PAS is clearly becoming more ultra-conservative after its president, Abdul Hadi Awang, said only Muslims will occupy decision-making roles in any future PAS cabinet, say analysts.
The latest statement by Hadi is likely targeted at gaining support from the most conservative sections of Muslim society, said Dr Kartini Aboo Thalib.
Other analysts said in trying to appeal to conservative Muslims, PAS is killing of whatever chances it had of attracting non-Muslim support.
Hadi’s stance towards non-Muslims in policymaking roles would negate any goodwill the party could have received from its strategy of fielding non-Muslim candidates.
“Hadi’s statement shows that PAS is ultra-conservative in terms of administration. This will have implications in our multi-ethnic society,” he said.
In his latest column in PAS mouth piece Harakahdaily, Hadi gave an indication of what a PAS government will look like if the Islamist party took over Putrajaya.
According to PAS, the head of state and his cabinet members must be those of the Islamic faith from the most dominant community.
Muslims, according to Hadi, will be policymakers and shape the country’s direction. Non-Muslims will only be appointed as experts and managers.
Hadi’s statement comes as the party’s election director Dr Ahmad Samsuri Moktar said PAS will be fielding non-Muslim candidates in the 14th general election.
PAS the kingmaker?
Kartini, of Universiti Kebangsaan Malaysia (UKM), said Hadi’s statement was a tactic to get Malay-Muslim votes by distinguishing itself from Malay party Umno.
Umno, which is PAS’ chief electoral rival, consistently works with non-Malay allies in the Barisan Nasional coalition to form governments.
“This is a tactic to fish for Malay-Muslim votes. The message is if you vote for PAS, the whole cabinet will be Malay-Muslim. But if you vote for BN, the cabinet will be diverse,” she said.
Another analyst, Dr Kamarul Zaman Yusoff, said Hadi’s statement would make it difficult for the party to become a “kingmaker” to influence whatever government would be formed after GE14.
“A kingmaker requires cooperation from other parties but this kind of talk, though it can appeal to hardcore Malay Muslims, can scare away a substantial number of non-Malay Muslims,” said Kamarul said of Universiti Utara Malaysia (UUM).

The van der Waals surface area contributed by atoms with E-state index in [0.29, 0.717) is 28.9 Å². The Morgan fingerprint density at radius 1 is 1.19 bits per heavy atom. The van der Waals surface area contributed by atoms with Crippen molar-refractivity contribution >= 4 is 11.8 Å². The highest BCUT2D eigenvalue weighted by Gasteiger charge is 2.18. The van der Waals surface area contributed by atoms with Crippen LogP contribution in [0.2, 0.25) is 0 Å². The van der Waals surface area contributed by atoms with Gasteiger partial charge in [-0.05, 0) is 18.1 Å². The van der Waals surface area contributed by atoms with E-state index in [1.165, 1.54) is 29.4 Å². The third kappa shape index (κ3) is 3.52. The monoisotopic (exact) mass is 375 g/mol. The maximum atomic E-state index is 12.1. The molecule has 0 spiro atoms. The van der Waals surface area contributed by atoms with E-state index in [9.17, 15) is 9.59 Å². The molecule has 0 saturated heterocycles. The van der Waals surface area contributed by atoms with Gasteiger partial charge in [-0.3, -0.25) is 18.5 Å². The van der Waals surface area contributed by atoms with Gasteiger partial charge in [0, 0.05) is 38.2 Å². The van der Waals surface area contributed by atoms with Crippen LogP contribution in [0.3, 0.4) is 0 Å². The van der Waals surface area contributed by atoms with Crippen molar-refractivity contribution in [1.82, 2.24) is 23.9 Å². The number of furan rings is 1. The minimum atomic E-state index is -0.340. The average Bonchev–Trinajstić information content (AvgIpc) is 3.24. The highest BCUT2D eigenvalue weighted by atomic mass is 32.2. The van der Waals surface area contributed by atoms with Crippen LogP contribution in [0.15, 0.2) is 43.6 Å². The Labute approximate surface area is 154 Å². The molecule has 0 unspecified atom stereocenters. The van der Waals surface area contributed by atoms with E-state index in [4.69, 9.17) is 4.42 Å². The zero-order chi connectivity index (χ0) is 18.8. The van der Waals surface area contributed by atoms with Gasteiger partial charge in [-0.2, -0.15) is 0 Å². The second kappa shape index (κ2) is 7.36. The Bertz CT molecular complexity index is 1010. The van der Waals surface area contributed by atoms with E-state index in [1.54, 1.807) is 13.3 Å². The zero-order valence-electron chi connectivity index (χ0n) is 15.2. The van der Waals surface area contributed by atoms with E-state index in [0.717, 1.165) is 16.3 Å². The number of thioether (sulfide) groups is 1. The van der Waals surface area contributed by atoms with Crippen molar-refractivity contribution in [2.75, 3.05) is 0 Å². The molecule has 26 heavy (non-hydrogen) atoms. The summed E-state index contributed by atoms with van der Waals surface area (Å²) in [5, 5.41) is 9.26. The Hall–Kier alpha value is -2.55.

PAS leaders have said the party wants to win enough seats in GE14 to be the kingmaker in any future government.
Dr Wong Chin Huat of the Penang Institute was even more caustic of Hadi’s idea, but added that it also posed serious questions for Muslim voters.
“Hadi is basically chasing away non-Muslim votes for all PAS candidates, if there is any left.
“What kind of non-Muslim will vote for a party that believes they (non-Muslims) are inferior… that they can only be ruled but not part of the government?
“If the West tells Muslims that they are not fit to be leaders and they should not complain because they are already given rights, won’t they be accused of Islamophobia and racism?
“If Muslims reject such hypothetical bigotry in the West, can they agree with Hadi’s plan in Malaysia? I’d like to hear what other PAS leaders, such as (party deputy Tuan Ibrahim Tuan Man) and (vice-president) Iskandar Abdul Samad have to say about this.”
MEANWHILE, according to Malay Mail:
KUALA LUMPUR ― The idea of an all-Malay Cabinet line-up is irrational as it rejects the concept of diversity in politics, Pakatan Harapan leaders have said.
They were referring to PAS president Datuk Seri Abdul Hadi Awang who said the federal Cabinet should consist of only Malays as they are the majority race.
“An all-Malay Cabinet is a far-out concept in our new political climate and is not rational.
“Even Islam teaches tolerance and cooperation and embraces a diverse society,” Amanah deputy president Salahuddin Ayub told Malay Mail.
Parti Pribumi Bersatu Malaysia (PPBM) supreme council member Datuk Rais Hussin Mohamed Ariff accused Hadi of using religion to suit his conservative political views.
“Islam is very consistent about everything. Islamic principles don’t change colours like a chameleon to suit changing parochial views to suit one’s own narrow political path.
“That is merchandising Islam for narrow politics and I must say Hadi is indeed a merchant trader of Islam, using Islam to justify whatever he wants,” he said.
DAP member of parliament for Klang, Charles Santiago said Hadi’s opinion piece shows he is ignorant of Malaysia’s diversity.
“He speaks of Malay hegemonic leadership of the country and in so doing discriminates against the non-Malays. I do not think Islam allows for other communities to be discriminated upon. If anything it speaks of equality for all people,” he said.
Santiago also drew comparisons to other parts of the world where religion is utilised as a form of governance.
He said many of these societies have seen bloodshed, sectarian violence, a lack of social consultation when it comes to policy-making, and inequality.
“Whereas if you look at nations that do not focus on religion (as a governing system) the inequality is much smaller. The checks and balances on power are very high, and although present corruption is kept under control,” he said.
“He remains oblivious to the Federal Constitution which speaks of everyone’s rights. This is disappointing, coming from the leader of an Islamic party who once spoke of welfare for all but now speaks of Malay-Muslim national hegemony.
“As an Islamic party, this is a poor prescription for the country, something not thought through enough. Hadi really ought to rethink his policies, because PAS can do better I think,” Santiago said.
THE MALAYSIAN INSIGHT / MALAY MAIL